The Most Perilous National Security Crisis Since 1860

From: The Patriot Post

 

The Most Perilous National Security Crisis Since 1860

 

ยท Thursday, April 7, 2011

A Time to Choose: Prosperity or Poverty

“To preserve independence…we must not let our rulers load us with perpetual debt. We must make our election between economy and Liberty, or profusion and servitude. … The fore horse of this frightful team is public debt. Taxation follow that, and in its turn wretchedness and oppression.” –Thomas Jefferson

 

In the news this week, Barack Hussein Obama announced his 2012 re-election bid.

Plus…

The Treasury Department quietly mentioned that last month the government spent 8.2 times its net revenue.

Plus…

The Continuing Resolution authorizing additional borrowing for federal spending, a source of much political pretentiousness, expires on Friday. If there is no renewed CR, the result will be a partial government shutdown (read: “debt accumulation slowdown”), with dire consequences such as the suspension of IRS audits. Of course, the shutdown showdown is just the opening salvo in a war over how to fund the remaining five months of FY2011, which ends on 30 September, and, moreover, government budgets for 2012 and beyond.

Plus…

The price of oil, amid the Middle East meltdown precipitated by Obama’s leadership vacuum, is on the fast track back to its record high of $147/barrel. Indeed, it may be headed to more than $2-300/barrel if the Saudi government is the next to fall. Despite what the Obama administration would have us believe, oil is the lifeblood of the U.S. and world economy, and we have a critical national interest in sustaining that supply. However, because of Leftist energy policies, we do not have energy hedges including domestic oil and nuclear power alternatives.

Plus…

Consequently, gold bullion — the world’s primary barometer of concern about inflation, national debt, securities and real estate price declines, fiat currency failures, and warfare and social unrest — hit a nominal record high of $1,457 per troy ounce.

However, the most significant news this week, in light of the aforementioned reports, is the big Beltway budget brawl between those who are advocating the right path to economic prosperity and Liberty, and those who would stay the course toward economic catastrophe and tyranny.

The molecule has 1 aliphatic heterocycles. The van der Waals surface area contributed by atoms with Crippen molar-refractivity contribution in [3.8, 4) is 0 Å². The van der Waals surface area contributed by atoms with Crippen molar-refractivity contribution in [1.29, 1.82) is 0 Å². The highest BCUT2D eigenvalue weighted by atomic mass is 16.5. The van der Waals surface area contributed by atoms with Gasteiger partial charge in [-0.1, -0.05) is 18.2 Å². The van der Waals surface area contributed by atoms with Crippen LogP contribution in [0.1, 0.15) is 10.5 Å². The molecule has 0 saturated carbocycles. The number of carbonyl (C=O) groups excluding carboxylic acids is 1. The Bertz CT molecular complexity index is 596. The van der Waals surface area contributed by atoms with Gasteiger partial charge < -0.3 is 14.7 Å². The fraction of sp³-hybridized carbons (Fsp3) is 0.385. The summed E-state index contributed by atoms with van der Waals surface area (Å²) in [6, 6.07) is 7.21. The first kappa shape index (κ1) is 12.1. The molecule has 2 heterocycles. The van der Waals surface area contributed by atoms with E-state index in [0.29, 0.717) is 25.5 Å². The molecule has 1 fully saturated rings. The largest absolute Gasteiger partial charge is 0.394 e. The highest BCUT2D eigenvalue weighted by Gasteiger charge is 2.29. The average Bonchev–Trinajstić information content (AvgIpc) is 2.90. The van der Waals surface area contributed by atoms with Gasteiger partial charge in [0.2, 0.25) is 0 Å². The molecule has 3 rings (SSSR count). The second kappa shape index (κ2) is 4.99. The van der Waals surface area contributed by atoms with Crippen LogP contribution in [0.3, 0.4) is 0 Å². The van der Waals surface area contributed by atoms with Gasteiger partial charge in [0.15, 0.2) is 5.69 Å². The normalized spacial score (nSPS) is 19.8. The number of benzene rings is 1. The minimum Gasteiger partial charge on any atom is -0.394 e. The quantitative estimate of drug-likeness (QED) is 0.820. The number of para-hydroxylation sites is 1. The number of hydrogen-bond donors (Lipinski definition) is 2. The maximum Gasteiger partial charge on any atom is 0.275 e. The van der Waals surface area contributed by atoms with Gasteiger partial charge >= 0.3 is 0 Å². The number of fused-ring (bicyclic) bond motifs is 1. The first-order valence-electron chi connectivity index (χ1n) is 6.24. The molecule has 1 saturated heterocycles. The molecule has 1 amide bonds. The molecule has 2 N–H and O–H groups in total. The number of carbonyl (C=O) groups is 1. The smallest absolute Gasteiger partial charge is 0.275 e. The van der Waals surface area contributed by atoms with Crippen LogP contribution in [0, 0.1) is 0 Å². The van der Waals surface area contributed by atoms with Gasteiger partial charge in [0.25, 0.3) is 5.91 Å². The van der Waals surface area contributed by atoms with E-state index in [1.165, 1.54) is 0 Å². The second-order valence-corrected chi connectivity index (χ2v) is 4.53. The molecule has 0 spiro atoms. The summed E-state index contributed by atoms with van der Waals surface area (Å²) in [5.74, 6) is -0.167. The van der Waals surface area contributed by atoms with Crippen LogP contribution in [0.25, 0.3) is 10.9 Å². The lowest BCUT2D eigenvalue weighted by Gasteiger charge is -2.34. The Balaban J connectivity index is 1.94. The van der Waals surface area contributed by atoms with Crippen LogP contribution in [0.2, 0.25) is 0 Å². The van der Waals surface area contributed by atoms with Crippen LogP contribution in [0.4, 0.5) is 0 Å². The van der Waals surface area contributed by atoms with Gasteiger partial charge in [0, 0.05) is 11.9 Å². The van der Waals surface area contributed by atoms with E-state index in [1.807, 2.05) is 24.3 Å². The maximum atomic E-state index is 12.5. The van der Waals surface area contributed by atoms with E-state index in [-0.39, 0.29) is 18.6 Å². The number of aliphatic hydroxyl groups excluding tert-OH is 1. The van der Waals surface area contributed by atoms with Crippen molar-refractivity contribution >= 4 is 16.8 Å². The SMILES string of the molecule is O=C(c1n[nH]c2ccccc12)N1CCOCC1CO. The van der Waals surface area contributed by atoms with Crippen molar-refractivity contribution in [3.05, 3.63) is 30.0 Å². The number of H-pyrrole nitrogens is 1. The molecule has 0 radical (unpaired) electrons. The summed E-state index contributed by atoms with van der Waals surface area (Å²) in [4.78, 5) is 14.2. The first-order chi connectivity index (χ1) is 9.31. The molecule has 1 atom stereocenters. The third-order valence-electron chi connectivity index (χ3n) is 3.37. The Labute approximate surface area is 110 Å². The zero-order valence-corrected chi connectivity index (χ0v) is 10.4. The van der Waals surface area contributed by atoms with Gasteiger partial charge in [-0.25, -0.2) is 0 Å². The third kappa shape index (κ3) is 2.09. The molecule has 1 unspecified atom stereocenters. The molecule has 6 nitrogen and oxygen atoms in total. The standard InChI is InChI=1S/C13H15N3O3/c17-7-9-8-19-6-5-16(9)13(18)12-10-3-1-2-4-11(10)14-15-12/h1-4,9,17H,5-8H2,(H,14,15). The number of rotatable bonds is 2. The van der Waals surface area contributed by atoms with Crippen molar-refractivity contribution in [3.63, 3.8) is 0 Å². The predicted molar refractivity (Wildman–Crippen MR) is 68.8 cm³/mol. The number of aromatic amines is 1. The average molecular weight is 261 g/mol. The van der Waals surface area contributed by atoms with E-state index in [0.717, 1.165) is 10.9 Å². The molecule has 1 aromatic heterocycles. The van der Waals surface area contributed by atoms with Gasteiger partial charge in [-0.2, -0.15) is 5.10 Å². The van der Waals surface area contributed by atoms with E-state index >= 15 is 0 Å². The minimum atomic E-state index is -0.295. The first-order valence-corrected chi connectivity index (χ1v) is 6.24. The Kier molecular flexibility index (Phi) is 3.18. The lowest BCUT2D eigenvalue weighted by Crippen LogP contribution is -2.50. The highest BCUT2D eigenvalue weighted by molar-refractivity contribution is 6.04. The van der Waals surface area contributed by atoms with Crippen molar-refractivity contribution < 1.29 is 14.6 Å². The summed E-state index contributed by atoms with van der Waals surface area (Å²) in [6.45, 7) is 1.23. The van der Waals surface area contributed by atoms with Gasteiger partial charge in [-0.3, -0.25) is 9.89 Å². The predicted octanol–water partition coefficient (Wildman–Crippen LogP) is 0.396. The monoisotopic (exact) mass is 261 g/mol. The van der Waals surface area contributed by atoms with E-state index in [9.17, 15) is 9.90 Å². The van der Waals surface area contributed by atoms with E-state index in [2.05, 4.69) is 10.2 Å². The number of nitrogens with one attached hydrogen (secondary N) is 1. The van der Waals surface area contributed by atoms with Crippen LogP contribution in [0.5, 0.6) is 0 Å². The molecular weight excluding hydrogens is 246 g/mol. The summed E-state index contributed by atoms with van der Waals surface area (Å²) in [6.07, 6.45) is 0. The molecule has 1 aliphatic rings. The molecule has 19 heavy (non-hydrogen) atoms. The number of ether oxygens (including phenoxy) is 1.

The raucous political rhetoric over the federal budget sounds much like the perennial hyperbole between Right and Left over the constitutional authority of the central government and its spending priorities. However, the outcome of the current debate is much more than a budget agreement for next year and the next decade: It will determine whether our nation will avert systemic economic collapse or collide with it head-on, plunging us into the most significant National Security Crisis since 1860, and condemning our posterity to the inevitable institution of socialism and the abject tyranny that accompanies it.

If a majority of our countrymen are not able to distinguish between the veracity of this grave assertion and political playbook hyperbole, the consequences for the next generation of Americans will be grim as the light of Liberty fades.

The danger of public debt was of great concern to our nation’s Founders.

As George Washington wrote, “No pecuniary consideration is more urgent, than the regular redemption and discharge of the public debt: on none can delay be more injurious, or an economy of time more valuable.” James Madison declared, “Having never been a proselyte to the doctrine, that public debts are public benefits … I consider them, on the contrary, as evils which ought to be removed as fast as honor and justice will permit.” Thomas Jefferson warned, “To preserve independence … we must not let our rulers load us with perpetual debt. We must make our election between economy and Liberty, or profusion and servitude. … The fore horse of this frightful team is public debt. Taxation follow that, and in its turn wretchedness and oppression.”

Regrettably, few today attach much reverence to the words of such men. Fewer still — especially those who lived through the last Great Depression — remain among us to attest in first person to its tragic consequences for our nation, for its people, and for our legacy of Liberty.

To paraphrase philosopher George Santayana, “Ignorance of historical tragedy begets its replication.”

Make no mistake: We are at a tipping point.

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